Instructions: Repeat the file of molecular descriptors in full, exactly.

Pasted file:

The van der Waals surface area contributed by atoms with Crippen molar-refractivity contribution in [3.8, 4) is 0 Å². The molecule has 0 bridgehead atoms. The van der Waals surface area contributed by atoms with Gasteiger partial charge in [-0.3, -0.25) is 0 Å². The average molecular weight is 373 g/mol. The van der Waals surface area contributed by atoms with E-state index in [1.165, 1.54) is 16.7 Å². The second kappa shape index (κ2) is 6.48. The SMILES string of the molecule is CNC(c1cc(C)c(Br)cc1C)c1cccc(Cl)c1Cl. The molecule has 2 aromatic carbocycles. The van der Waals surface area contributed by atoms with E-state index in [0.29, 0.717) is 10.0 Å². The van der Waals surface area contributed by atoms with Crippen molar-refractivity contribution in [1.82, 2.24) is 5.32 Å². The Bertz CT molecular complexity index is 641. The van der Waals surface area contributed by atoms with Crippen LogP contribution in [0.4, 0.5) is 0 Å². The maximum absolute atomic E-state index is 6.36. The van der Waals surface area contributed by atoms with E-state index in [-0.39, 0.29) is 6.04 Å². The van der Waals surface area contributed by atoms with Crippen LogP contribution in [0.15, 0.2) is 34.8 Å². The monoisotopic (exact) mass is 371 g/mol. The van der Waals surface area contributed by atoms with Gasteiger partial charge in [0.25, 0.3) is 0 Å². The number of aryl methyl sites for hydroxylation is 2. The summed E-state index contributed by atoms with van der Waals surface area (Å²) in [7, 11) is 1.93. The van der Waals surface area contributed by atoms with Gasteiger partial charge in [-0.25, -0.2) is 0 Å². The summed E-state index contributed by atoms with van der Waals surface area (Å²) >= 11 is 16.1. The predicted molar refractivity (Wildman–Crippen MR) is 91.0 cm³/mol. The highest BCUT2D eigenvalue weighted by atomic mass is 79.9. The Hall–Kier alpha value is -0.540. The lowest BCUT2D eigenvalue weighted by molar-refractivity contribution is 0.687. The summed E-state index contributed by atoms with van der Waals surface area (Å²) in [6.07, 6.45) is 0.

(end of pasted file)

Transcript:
The van der Waals surface area contributed by atoms with Crippen molar-refractivity contribution in [3.8, 4) is 0 Å². The molecule has 0 bridgehead atoms. The van der Waals surface area contributed by atoms with Gasteiger partial charge in [-0.3, -0.25) is 0 Å². The average molecular weight is 373 g/mol. The van der Waals surface area contributed by atoms with E-state index in [1.165, 1.54) is 16.7 Å². The second kappa shape index (κ2) is 6.48. The SMILES string of the molecule is CNC(c1cc(C)c(Br)cc1C)c1cccc(Cl)c1Cl. The molecule has 2 aromatic carbocycles. The van der Waals surface area contributed by atoms with E-state index in [0.29, 0.717) is 10.0 Å². The van der Waals surface area contributed by atoms with Crippen molar-refractivity contribution in [1.82, 2.24) is 5.32 Å². The Bertz CT molecular complexity index is 641. The van der Waals surface area contributed by atoms with Crippen LogP contribution in [0.4, 0.5) is 0 Å². The maximum absolute atomic E-state index is 6.36. The van der Waals surface area contributed by atoms with E-state index in [-0.39, 0.29) is 6.04 Å². The van der Waals surface area contributed by atoms with Crippen LogP contribution in [0.15, 0.2) is 34.8 Å². The monoisotopic (exact) mass is 371 g/mol. The van der Waals surface area contributed by atoms with Gasteiger partial charge in [0.25, 0.3) is 0 Å². The number of aryl methyl sites for hydroxylation is 2. The summed E-state index contributed by atoms with van der Waals surface area (Å²) in [7, 11) is 1.93. The van der Waals surface area contributed by atoms with Gasteiger partial charge in [-0.25, -0.2) is 0 Å². The summed E-state index contributed by atoms with van der Waals surface area (Å²) >= 11 is 16.1. The predicted molar refractivity (Wildman–Crippen MR) is 91.0 cm³/mol. The highest BCUT2D eigenvalue weighted by atomic mass is 79.9. The Hall–Kier alpha value is -0.540. The lowest BCUT2D eigenvalue weighted by molar-refractivity contribution is 0.687. The summed E-state index contributed by atoms with van der Waals surface area (Å²) in [6.07, 6.45) is 0.